In February 2021, well after President Joe Biden's inauguration, the Court declined to review the appeal. Once again, the three conservatives dissented. Based on the process of elimination, Kavanaugh and Barrett refused to take up the case. In dissent, Thomas wrote that the Court had "an ideal opportunity" to resolve this issue "before the next election cycle." The majority's "refusal to do so" was thus "inexplicable," "befuddling" and "baffling." Thomas added, "one wonders what this Court waits for." And by "Court," he no doubt meant Kavanaugh and Barrett: If one of them had agreed, the Court would have heard the case.

Kavanaugh's silence in Degraffenreid is especially "befuddling." Prior to last November's election, he ruled that courts could not alter election rules. Perhaps the tumultuous aftermath of the election, including the events of January 6, gave him pause. The Wall Street Journal wondered, "Where did Justice Brett Kavanaugh wander off to, since he was the fourth vote in October?" And Linda Greenhouse of The New York Times observed that Barrett might have declined to grant review because "the optics of voting to hear a last-ditch Trump appeal would be awkward, to say the least."

We cannot be certain why the two newest justices punted in Degraffenreid. But pundits from all across the political spectrum charged that the Trump appointees voted based on non-jurisprudential concerns about optics. And Thomas, Alito and Gorsuch were "baffled," just like the rest of us.

Consider one final case from before Barrett's tenure on the Court. Gee v. Planned Parenthood, decided last summer, considered whether the abortion provider could challenge Louisiana's refusal to fund the organization. In December 2018—two months after Kavanaugh was confirmed—the Court declined to hear the case, leaving in place a victory for Planned Parenthood.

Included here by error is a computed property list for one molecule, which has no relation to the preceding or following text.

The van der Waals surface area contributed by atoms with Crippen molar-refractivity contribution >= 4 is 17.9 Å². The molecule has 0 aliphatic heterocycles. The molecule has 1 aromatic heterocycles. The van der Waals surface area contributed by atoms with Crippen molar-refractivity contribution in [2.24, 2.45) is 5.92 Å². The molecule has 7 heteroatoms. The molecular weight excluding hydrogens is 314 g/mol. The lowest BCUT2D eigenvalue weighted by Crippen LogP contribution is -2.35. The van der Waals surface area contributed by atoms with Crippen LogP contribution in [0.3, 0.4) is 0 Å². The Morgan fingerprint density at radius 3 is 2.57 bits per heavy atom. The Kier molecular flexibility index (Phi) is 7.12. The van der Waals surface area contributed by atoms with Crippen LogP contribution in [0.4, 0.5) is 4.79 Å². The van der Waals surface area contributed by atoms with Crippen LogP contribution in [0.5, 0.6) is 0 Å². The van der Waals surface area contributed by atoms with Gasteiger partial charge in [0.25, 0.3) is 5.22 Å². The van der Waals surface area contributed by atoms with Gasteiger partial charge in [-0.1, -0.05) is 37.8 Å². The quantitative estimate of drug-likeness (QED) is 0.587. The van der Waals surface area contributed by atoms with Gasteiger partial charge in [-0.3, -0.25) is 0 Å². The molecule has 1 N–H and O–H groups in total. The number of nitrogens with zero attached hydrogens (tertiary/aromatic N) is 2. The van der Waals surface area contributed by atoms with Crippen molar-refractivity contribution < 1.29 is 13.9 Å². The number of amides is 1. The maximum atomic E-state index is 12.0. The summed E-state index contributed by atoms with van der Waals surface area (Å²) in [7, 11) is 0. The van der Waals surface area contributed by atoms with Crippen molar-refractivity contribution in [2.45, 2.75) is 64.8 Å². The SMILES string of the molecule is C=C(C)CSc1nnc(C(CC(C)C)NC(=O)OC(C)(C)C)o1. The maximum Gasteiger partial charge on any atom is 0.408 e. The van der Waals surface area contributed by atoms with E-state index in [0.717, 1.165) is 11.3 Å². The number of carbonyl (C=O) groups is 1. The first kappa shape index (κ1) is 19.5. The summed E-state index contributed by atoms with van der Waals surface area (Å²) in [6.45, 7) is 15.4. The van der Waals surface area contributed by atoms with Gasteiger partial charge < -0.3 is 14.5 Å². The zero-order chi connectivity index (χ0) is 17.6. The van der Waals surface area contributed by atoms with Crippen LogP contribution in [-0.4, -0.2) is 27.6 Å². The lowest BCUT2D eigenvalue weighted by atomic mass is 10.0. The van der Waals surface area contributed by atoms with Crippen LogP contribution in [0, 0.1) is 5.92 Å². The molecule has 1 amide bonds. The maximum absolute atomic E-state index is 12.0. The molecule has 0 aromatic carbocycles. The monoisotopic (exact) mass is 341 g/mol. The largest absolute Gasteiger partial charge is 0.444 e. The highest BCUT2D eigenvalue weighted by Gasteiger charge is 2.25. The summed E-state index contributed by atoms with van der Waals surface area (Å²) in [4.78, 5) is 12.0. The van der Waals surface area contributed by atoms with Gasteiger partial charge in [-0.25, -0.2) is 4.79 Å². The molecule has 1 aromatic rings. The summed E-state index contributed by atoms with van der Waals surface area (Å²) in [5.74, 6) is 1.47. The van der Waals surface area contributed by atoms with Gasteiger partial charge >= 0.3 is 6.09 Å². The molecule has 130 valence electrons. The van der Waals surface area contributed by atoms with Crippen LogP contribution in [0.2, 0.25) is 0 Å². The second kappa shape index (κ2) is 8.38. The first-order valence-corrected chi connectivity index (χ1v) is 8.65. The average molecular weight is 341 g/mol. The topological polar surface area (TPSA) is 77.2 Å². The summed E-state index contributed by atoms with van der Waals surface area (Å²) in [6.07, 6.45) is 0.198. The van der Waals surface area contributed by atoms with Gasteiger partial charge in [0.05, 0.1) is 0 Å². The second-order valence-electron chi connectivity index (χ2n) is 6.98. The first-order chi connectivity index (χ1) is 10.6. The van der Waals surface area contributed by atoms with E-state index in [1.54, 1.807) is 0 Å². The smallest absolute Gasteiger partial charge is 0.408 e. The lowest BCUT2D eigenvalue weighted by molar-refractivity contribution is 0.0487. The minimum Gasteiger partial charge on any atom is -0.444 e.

Thomas dissented, joined by—you guessed it—Alito and Gorsuch. This case presented a fairly technical dispute about Medicaid law. But, because it involved abortion, all the usual rules necessarily went out the window. Thomas warned that "some tenuous connection to a politically fraught issue does not justify abdicating our judicial duty." He quoted Alexander Hamilton in Federalist No. 78: "We are not 'to consult popularity,' but instead to rely on 'nothing...but the Constitution and the laws.'" His colleagues, including Kavanaugh, regrettably "consult[ed] popularity."

Perhaps my criticisms seem picayune. Without question, this Court leans conservative. But we should take seriously these warnings from Thomas, Alito and Gorsuch. They are sounding an alarm about Kavanaugh and Barrett. Both of these jurists, who are still very early in their decades-long careers, are already raising serious red flags.

We can always agree to disagree about legal arguments. Indeed, I vehemently disagree with Gorsuch's strained argument that the Civil Rights Act of 1964 prohibits LGBT discrimination. But I will always commend Gorsuch's willingness to take a stand unpopular among conservatives. Courage is a muscle that must be exercised; if fortitude is not flexed, it atrophies. Look no further than Chief Justice Roberts, who has withered away to a hollow shell of the jurist he once was. Now, Roberts strives to achieve moderation for the sake of moderation—regardless of any actual governing legal principles. I pray that Justices Kavanaugh and Barrett, both of whom I deeply respect, resist that siren song. They should instead follow Hamilton's lead and rely on "nothing...but the Constitution and the laws."

Josh Blackman is a constitutional law professor at the South Texas College of Law Houston and the co-author of An Introduction to Constitutional Law: 100 Supreme Court Cases Everyone Should Know.

The views expressed in this article are the writer's own.